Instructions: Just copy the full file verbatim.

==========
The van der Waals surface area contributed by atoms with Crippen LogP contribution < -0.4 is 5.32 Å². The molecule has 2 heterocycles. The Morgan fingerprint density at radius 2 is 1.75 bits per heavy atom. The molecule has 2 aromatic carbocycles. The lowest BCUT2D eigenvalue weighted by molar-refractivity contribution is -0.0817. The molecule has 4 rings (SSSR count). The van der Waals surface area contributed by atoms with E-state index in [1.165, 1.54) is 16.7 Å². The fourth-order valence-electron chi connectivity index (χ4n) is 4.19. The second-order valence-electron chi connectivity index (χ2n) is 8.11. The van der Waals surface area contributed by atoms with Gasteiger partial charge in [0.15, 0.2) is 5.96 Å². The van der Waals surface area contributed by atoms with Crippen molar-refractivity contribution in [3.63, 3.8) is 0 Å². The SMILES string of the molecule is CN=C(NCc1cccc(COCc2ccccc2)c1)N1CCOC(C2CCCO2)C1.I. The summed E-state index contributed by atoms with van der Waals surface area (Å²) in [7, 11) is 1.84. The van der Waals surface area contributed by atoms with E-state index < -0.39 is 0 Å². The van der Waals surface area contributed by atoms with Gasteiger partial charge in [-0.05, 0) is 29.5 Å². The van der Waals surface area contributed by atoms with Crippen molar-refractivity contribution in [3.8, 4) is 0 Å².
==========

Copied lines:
The van der Waals surface area contributed by atoms with Crippen LogP contribution < -0.4 is 5.32 Å². The molecule has 2 heterocycles. The Morgan fingerprint density at radius 2 is 1.75 bits per heavy atom. The molecule has 2 aromatic carbocycles. The lowest BCUT2D eigenvalue weighted by molar-refractivity contribution is -0.0817. The molecule has 4 rings (SSSR count). The van der Waals surface area contributed by atoms with E-state index in [1.165, 1.54) is 16.7 Å². The fourth-order valence-electron chi connectivity index (χ4n) is 4.19. The second-order valence-electron chi connectivity index (χ2n) is 8.11. The van der Waals surface area contributed by atoms with Gasteiger partial charge in [0.15, 0.2) is 5.96 Å². The van der Waals surface area contributed by atoms with Crippen molar-refractivity contribution in [3.63, 3.8) is 0 Å². The SMILES string of the molecule is CN=C(NCc1cccc(COCc2ccccc2)c1)N1CCOC(C2CCCO2)C1.I. The summed E-state index contributed by atoms with van der Waals surface area (Å²) in [7, 11) is 1.84. The van der Waals surface area contributed by atoms with E-state index < -0.39 is 0 Å². The van der Waals surface area contributed by atoms with Gasteiger partial charge in [-0.05, 0) is 29.5 Å². The van der Waals surface area contributed by atoms with Crippen molar-refractivity contribution in [3.8, 4) is 0 Å².